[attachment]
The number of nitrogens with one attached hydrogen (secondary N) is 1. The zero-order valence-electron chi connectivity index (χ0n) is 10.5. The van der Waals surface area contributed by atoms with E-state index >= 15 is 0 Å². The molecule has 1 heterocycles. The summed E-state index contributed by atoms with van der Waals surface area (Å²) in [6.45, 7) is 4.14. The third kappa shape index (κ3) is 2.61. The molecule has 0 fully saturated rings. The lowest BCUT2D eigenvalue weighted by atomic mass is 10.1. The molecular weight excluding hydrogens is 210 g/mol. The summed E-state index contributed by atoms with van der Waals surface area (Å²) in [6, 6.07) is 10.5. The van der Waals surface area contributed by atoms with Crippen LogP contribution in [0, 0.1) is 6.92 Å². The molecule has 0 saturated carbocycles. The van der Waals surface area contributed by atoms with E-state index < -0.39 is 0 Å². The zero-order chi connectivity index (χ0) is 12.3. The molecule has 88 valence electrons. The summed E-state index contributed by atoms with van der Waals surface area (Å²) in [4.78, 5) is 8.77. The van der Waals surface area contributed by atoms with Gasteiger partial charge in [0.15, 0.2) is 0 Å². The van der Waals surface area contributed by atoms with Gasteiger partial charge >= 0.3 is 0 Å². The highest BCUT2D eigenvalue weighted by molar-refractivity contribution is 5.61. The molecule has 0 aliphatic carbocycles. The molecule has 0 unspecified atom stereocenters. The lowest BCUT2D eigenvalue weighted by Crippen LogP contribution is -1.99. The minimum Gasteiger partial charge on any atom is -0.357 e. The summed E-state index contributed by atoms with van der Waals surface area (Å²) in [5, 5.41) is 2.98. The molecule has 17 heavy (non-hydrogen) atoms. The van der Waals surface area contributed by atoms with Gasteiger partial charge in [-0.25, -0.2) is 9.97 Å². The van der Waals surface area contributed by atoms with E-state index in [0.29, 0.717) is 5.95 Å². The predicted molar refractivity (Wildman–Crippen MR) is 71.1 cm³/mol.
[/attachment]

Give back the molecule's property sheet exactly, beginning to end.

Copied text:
The number of nitrogens with one attached hydrogen (secondary N) is 1. The zero-order valence-electron chi connectivity index (χ0n) is 10.5. The van der Waals surface area contributed by atoms with E-state index >= 15 is 0 Å². The molecule has 1 heterocycles. The summed E-state index contributed by atoms with van der Waals surface area (Å²) in [6.45, 7) is 4.14. The third kappa shape index (κ3) is 2.61. The molecule has 0 fully saturated rings. The lowest BCUT2D eigenvalue weighted by atomic mass is 10.1. The molecular weight excluding hydrogens is 210 g/mol. The summed E-state index contributed by atoms with van der Waals surface area (Å²) in [6, 6.07) is 10.5. The van der Waals surface area contributed by atoms with Crippen LogP contribution in [0, 0.1) is 6.92 Å². The molecule has 0 saturated carbocycles. The van der Waals surface area contributed by atoms with E-state index < -0.39 is 0 Å². The zero-order chi connectivity index (χ0) is 12.3. The molecule has 88 valence electrons. The summed E-state index contributed by atoms with van der Waals surface area (Å²) in [4.78, 5) is 8.77. The van der Waals surface area contributed by atoms with Gasteiger partial charge in [0.15, 0.2) is 0 Å². The van der Waals surface area contributed by atoms with Gasteiger partial charge >= 0.3 is 0 Å². The highest BCUT2D eigenvalue weighted by molar-refractivity contribution is 5.61. The molecule has 0 aliphatic carbocycles. The molecule has 0 unspecified atom stereocenters. The lowest BCUT2D eigenvalue weighted by Crippen LogP contribution is -1.99. The minimum Gasteiger partial charge on any atom is -0.357 e. The summed E-state index contributed by atoms with van der Waals surface area (Å²) in [5, 5.41) is 2.98. The molecule has 17 heavy (non-hydrogen) atoms. The van der Waals surface area contributed by atoms with Gasteiger partial charge in [-0.25, -0.2) is 9.97 Å². The van der Waals surface area contributed by atoms with E-state index in [0.29, 0.717) is 5.95 Å². The predicted molar refractivity (Wildman–Crippen MR) is 71.1 cm³/mol.